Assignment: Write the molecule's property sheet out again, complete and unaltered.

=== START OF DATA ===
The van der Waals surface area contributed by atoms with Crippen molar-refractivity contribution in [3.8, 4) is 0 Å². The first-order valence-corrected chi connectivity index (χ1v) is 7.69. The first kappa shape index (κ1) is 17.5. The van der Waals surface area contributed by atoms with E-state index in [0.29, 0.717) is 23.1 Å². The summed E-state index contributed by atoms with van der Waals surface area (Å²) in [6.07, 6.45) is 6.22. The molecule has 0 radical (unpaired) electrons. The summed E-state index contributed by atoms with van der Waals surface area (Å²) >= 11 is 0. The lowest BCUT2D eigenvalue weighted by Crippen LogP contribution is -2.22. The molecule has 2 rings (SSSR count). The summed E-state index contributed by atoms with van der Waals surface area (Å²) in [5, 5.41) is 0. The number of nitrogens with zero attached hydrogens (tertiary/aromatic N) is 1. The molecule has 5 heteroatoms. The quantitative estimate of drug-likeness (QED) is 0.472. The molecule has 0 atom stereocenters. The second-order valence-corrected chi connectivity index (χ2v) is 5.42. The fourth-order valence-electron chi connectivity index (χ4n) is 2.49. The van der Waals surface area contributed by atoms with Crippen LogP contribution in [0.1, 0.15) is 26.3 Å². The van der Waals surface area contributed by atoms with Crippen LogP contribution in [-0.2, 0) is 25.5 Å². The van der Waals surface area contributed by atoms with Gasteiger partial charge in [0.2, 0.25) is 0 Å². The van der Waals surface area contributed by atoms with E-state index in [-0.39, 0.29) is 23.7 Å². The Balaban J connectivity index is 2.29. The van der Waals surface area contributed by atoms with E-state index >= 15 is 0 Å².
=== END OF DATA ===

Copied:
The van der Waals surface area contributed by atoms with Crippen molar-refractivity contribution in [3.8, 4) is 0 Å². The first-order valence-corrected chi connectivity index (χ1v) is 7.69. The first kappa shape index (κ1) is 17.5. The van der Waals surface area contributed by atoms with E-state index in [0.29, 0.717) is 23.1 Å². The summed E-state index contributed by atoms with van der Waals surface area (Å²) in [6.07, 6.45) is 6.22. The molecule has 0 radical (unpaired) electrons. The summed E-state index contributed by atoms with van der Waals surface area (Å²) >= 11 is 0. The lowest BCUT2D eigenvalue weighted by Crippen LogP contribution is -2.22. The molecule has 2 rings (SSSR count). The summed E-state index contributed by atoms with van der Waals surface area (Å²) in [5, 5.41) is 0. The number of nitrogens with zero attached hydrogens (tertiary/aromatic N) is 1. The molecule has 5 heteroatoms. The quantitative estimate of drug-likeness (QED) is 0.472. The molecule has 0 atom stereocenters. The second-order valence-corrected chi connectivity index (χ2v) is 5.42. The fourth-order valence-electron chi connectivity index (χ4n) is 2.49. The van der Waals surface area contributed by atoms with Crippen LogP contribution in [0.1, 0.15) is 26.3 Å². The van der Waals surface area contributed by atoms with Crippen LogP contribution in [-0.2, 0) is 25.5 Å². The van der Waals surface area contributed by atoms with Gasteiger partial charge in [0.2, 0.25) is 0 Å². The van der Waals surface area contributed by atoms with E-state index in [-0.39, 0.29) is 23.7 Å². The Balaban J connectivity index is 2.29. The van der Waals surface area contributed by atoms with E-state index >= 15 is 0 Å².